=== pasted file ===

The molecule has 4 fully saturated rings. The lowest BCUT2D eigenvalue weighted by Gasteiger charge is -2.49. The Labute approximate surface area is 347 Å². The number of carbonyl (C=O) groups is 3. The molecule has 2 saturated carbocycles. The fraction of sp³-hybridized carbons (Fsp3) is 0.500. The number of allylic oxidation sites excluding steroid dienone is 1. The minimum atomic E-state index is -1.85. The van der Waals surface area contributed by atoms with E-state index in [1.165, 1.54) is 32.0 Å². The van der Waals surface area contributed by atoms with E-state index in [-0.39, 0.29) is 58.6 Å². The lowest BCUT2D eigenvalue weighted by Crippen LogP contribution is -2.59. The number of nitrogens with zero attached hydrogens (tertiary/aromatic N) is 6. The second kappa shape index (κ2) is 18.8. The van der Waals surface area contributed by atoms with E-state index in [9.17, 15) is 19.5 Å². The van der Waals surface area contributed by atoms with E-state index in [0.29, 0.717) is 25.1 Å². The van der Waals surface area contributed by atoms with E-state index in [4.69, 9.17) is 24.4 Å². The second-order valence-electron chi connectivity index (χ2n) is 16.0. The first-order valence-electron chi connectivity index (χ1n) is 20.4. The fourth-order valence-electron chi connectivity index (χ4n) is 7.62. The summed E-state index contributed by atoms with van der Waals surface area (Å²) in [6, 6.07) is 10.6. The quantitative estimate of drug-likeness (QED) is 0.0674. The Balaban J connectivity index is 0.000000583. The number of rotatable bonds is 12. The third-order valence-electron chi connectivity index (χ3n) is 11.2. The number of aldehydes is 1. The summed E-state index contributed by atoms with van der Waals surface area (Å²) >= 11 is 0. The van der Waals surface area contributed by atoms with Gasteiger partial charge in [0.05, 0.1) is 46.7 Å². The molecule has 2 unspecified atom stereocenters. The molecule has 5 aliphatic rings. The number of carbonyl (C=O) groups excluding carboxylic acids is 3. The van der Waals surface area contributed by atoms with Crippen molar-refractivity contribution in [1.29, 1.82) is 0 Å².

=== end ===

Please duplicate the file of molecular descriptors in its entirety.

The molecule has 4 fully saturated rings. The lowest BCUT2D eigenvalue weighted by Gasteiger charge is -2.49. The Labute approximate surface area is 347 Å². The number of carbonyl (C=O) groups is 3. The molecule has 2 saturated carbocycles. The fraction of sp³-hybridized carbons (Fsp3) is 0.500. The number of allylic oxidation sites excluding steroid dienone is 1. The minimum atomic E-state index is -1.85. The van der Waals surface area contributed by atoms with E-state index in [1.165, 1.54) is 32.0 Å². The van der Waals surface area contributed by atoms with E-state index in [-0.39, 0.29) is 58.6 Å². The lowest BCUT2D eigenvalue weighted by Crippen LogP contribution is -2.59. The number of nitrogens with zero attached hydrogens (tertiary/aromatic N) is 6. The second kappa shape index (κ2) is 18.8. The van der Waals surface area contributed by atoms with E-state index in [9.17, 15) is 19.5 Å². The van der Waals surface area contributed by atoms with E-state index in [0.29, 0.717) is 25.1 Å². The van der Waals surface area contributed by atoms with E-state index in [4.69, 9.17) is 24.4 Å². The second-order valence-electron chi connectivity index (χ2n) is 16.0. The first-order valence-electron chi connectivity index (χ1n) is 20.4. The fourth-order valence-electron chi connectivity index (χ4n) is 7.62. The summed E-state index contributed by atoms with van der Waals surface area (Å²) in [6, 6.07) is 10.6. The quantitative estimate of drug-likeness (QED) is 0.0674. The Balaban J connectivity index is 0.000000583. The number of rotatable bonds is 12. The third-order valence-electron chi connectivity index (χ3n) is 11.2. The number of aldehydes is 1. The summed E-state index contributed by atoms with van der Waals surface area (Å²) >= 11 is 0. The van der Waals surface area contributed by atoms with Gasteiger partial charge in [0.05, 0.1) is 46.7 Å². The molecule has 2 unspecified atom stereocenters. The molecule has 5 aliphatic rings. The number of carbonyl (C=O) groups excluding carboxylic acids is 3. The van der Waals surface area contributed by atoms with Crippen molar-refractivity contribution in [1.29, 1.82) is 0 Å².